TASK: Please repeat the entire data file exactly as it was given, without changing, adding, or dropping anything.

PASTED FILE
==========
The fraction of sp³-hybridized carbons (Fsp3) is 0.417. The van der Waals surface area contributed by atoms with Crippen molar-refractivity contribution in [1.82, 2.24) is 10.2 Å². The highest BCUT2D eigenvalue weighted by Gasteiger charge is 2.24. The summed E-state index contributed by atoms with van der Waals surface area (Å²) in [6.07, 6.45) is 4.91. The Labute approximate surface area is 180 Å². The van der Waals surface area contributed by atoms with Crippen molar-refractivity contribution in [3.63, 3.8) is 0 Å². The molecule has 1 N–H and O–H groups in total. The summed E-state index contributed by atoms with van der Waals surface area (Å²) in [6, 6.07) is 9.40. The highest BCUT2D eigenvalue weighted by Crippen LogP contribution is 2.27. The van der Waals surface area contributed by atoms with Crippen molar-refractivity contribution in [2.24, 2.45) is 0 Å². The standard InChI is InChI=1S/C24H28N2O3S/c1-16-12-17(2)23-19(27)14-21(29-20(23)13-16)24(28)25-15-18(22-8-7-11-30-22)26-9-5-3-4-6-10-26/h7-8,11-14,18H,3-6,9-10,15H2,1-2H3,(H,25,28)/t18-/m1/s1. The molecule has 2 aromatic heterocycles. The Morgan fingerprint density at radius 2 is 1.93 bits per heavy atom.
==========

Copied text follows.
The fraction of sp³-hybridized carbons (Fsp3) is 0.417. The van der Waals surface area contributed by atoms with Crippen molar-refractivity contribution in [1.82, 2.24) is 10.2 Å². The highest BCUT2D eigenvalue weighted by Gasteiger charge is 2.24. The summed E-state index contributed by atoms with van der Waals surface area (Å²) in [6.07, 6.45) is 4.91. The Labute approximate surface area is 180 Å². The van der Waals surface area contributed by atoms with Crippen molar-refractivity contribution in [3.63, 3.8) is 0 Å². The molecule has 1 N–H and O–H groups in total. The summed E-state index contributed by atoms with van der Waals surface area (Å²) in [6, 6.07) is 9.40. The highest BCUT2D eigenvalue weighted by Crippen LogP contribution is 2.27. The van der Waals surface area contributed by atoms with Crippen molar-refractivity contribution in [2.24, 2.45) is 0 Å². The standard InChI is InChI=1S/C24H28N2O3S/c1-16-12-17(2)23-19(27)14-21(29-20(23)13-16)24(28)25-15-18(22-8-7-11-30-22)26-9-5-3-4-6-10-26/h7-8,11-14,18H,3-6,9-10,15H2,1-2H3,(H,25,28)/t18-/m1/s1. The molecule has 2 aromatic heterocycles. The Morgan fingerprint density at radius 2 is 1.93 bits per heavy atom.